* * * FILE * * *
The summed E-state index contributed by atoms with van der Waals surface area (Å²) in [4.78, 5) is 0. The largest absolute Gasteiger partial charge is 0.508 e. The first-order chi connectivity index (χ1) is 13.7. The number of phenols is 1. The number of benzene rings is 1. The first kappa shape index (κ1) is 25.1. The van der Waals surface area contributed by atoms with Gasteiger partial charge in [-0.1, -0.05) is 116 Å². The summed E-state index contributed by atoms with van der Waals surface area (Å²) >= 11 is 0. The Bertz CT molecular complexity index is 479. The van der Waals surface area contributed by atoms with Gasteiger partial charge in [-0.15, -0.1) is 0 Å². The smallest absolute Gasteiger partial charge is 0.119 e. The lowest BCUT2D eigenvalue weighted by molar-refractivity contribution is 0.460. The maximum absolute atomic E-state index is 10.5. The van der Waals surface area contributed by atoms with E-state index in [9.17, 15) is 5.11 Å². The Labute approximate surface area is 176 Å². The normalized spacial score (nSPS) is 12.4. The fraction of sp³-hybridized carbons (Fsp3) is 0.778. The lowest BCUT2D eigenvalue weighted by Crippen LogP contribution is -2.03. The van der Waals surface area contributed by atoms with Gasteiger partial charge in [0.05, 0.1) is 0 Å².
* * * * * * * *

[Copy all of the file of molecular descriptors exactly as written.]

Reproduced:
The summed E-state index contributed by atoms with van der Waals surface area (Å²) in [4.78, 5) is 0. The largest absolute Gasteiger partial charge is 0.508 e. The first-order chi connectivity index (χ1) is 13.7. The number of phenols is 1. The number of benzene rings is 1. The first kappa shape index (κ1) is 25.1. The van der Waals surface area contributed by atoms with Gasteiger partial charge in [-0.1, -0.05) is 116 Å². The summed E-state index contributed by atoms with van der Waals surface area (Å²) >= 11 is 0. The Bertz CT molecular complexity index is 479. The van der Waals surface area contributed by atoms with Gasteiger partial charge in [-0.15, -0.1) is 0 Å². The smallest absolute Gasteiger partial charge is 0.119 e. The lowest BCUT2D eigenvalue weighted by molar-refractivity contribution is 0.460. The maximum absolute atomic E-state index is 10.5. The van der Waals surface area contributed by atoms with E-state index in [9.17, 15) is 5.11 Å². The Labute approximate surface area is 176 Å². The normalized spacial score (nSPS) is 12.4. The fraction of sp³-hybridized carbons (Fsp3) is 0.778. The lowest BCUT2D eigenvalue weighted by Crippen LogP contribution is -2.03. The van der Waals surface area contributed by atoms with Gasteiger partial charge in [0.05, 0.1) is 0 Å².